The sad ballad of “John Carter”

john carter

Disney’s John Carter is among my favorite movies of 2012 so far. I feel like saying so as a relatively published film critic is akin to lighting a blunt in church, with respect to the canonized list of shit you just don’t do. Though the film has its defenders, however few, far more people are talking about what an unmitigated disaster it is, a big-budget flop that will live in infamy alongside Cutthroat Island and Waterworld as a quintessential example of what happens when a movie studio’s unbridled hubris comes back to bite it in the ass. There’s just one little problem: John Carter isn’t actually tanking. In fact, it’s doing pretty damned well and everybody needs to slow their roll for a minute.

Statistics time: John Carter has indeed flopped by U.S. box office standards. Relative to its estimated $250 million budget, so far it’s only pulled down $68 million and counting. At most, it’ll top out around $70 million in theaters before trying to recoup on DVD. What most people don’t realize, though, because evidently America = the whole world forever with respect to box office, is that Carter has also made over $200 million overseas and is currently placing high on several other countries’ box office charts. The domestic grosses combined with those worldwide paint a very different picture of Carter, one that suggests the film will at the very least break even. It won’t be the franchise-starting hit Disney probably wanted (a similar situation happened with Tron: Legacy, though that film was cheaper to make/market), but it’s by no standards a flop. Hell, while I’m on the apologia train, Waterworld was actually profitable when you include the worldwide grosses, and Cutthroat Island…nope, that one still tanked.

Now that I’ve proven with advanced statistical science that John Carter is not in fact the unmitigated flop that its current reputation would suggest, I’m moved to ask: Why do people hate it so much, and why does it feel like everybody wanted to? For one, I loved the film. I think it’s a genuinely fun, breathlessly imaginative throwback to not only Edgar Rice Burroughs’ original novel, but also 1950s pulp serials in print and onscreen alike. The film is the tale of a Civil War veteran (Taylor Kitsch, who has the best possible surname for the movies he’s been showing up in lately) who’s sent to Mars and becomes the unlikely leader of a rebellion against the evil red guard (the visual aesthetic owes a lot to the Fire Nation from Avatar: The Last Airbender, but done properly this time around), who threaten to colonize and oppress the whole of Mars. Also, gravity does not apply to John Carter, as his body is made for that of the Earth. This leads to a deliriously entertaining sequence early on, in which Carter takes a series of massive leaps around the barren deserts of Mars, flailing at first until he finds his feet. So, too, does the film; after a first 40 minutes or so weighed down by a great deal of necessary exposition, it becomes an unabashedly gleeful piece of big-ticket fantasy/sci-fi that director Andrew Stanton (of Pixar fame, most notably Ratatouille) milks for everything it’s worth.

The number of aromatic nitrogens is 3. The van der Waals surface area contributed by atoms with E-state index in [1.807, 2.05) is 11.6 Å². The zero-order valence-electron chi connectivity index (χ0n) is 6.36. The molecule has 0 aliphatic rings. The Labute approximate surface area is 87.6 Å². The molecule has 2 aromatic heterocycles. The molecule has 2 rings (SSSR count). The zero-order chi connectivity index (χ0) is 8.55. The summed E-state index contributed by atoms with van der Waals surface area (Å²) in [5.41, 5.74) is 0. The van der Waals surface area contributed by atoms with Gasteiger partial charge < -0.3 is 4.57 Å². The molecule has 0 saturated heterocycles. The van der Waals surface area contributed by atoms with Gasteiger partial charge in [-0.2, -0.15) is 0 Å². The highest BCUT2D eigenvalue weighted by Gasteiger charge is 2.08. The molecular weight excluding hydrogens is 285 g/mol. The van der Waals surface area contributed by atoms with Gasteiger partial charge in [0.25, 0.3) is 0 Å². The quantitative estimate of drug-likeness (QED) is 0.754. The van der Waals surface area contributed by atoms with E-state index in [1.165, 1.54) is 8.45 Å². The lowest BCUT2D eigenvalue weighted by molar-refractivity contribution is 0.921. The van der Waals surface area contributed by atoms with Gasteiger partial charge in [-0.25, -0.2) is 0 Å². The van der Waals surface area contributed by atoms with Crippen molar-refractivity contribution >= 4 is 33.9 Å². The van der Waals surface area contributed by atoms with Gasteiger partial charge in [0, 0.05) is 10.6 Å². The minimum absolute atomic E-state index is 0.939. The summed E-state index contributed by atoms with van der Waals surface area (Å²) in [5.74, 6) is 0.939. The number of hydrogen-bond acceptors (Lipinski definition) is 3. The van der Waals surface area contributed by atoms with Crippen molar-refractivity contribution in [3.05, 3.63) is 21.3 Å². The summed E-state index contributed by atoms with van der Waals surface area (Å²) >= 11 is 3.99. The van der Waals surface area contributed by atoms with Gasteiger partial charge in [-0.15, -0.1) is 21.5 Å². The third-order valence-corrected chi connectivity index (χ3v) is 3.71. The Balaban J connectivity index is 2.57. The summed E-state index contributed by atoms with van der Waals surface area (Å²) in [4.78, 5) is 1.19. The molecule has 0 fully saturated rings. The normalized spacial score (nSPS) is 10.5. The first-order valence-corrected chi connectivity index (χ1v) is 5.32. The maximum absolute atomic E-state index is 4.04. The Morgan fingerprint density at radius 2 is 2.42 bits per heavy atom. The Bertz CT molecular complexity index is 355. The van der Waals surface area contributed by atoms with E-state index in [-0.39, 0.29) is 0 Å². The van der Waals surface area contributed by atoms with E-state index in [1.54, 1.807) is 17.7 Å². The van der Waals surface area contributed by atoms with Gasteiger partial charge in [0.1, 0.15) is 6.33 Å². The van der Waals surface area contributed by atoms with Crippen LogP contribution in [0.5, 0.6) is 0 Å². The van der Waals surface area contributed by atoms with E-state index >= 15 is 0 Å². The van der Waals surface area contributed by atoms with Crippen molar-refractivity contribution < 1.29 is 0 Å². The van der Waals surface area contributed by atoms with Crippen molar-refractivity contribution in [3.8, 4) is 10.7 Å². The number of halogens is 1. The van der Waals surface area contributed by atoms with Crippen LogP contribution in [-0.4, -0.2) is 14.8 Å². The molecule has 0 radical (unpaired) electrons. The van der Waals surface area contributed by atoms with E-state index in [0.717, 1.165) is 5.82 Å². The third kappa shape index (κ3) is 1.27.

One of the immediate conclusions I want to draw about America’s rejection of John Carter is that, at some point in the advertising process, it seemed like Disney got really embarrassed that they spent so much money on a fantasy film and started trying really (really) hard to hide it. Between the absurd Super Bowl ad, which says virtually nothing about the movie or anything that happens in it, and the title change from the far superior John Carter of Mars, it felt like there was a certain degree of battening down hatches, a prevailing feeling that the movie was a flop that in turn became a self-fulfilling prophecy before the thing even had a chance to come out and prove itself. It doesn’t help that staunch genre filmmaking usually doesn’t get the kind of budget that Carter got, so the pressure was on from the outset.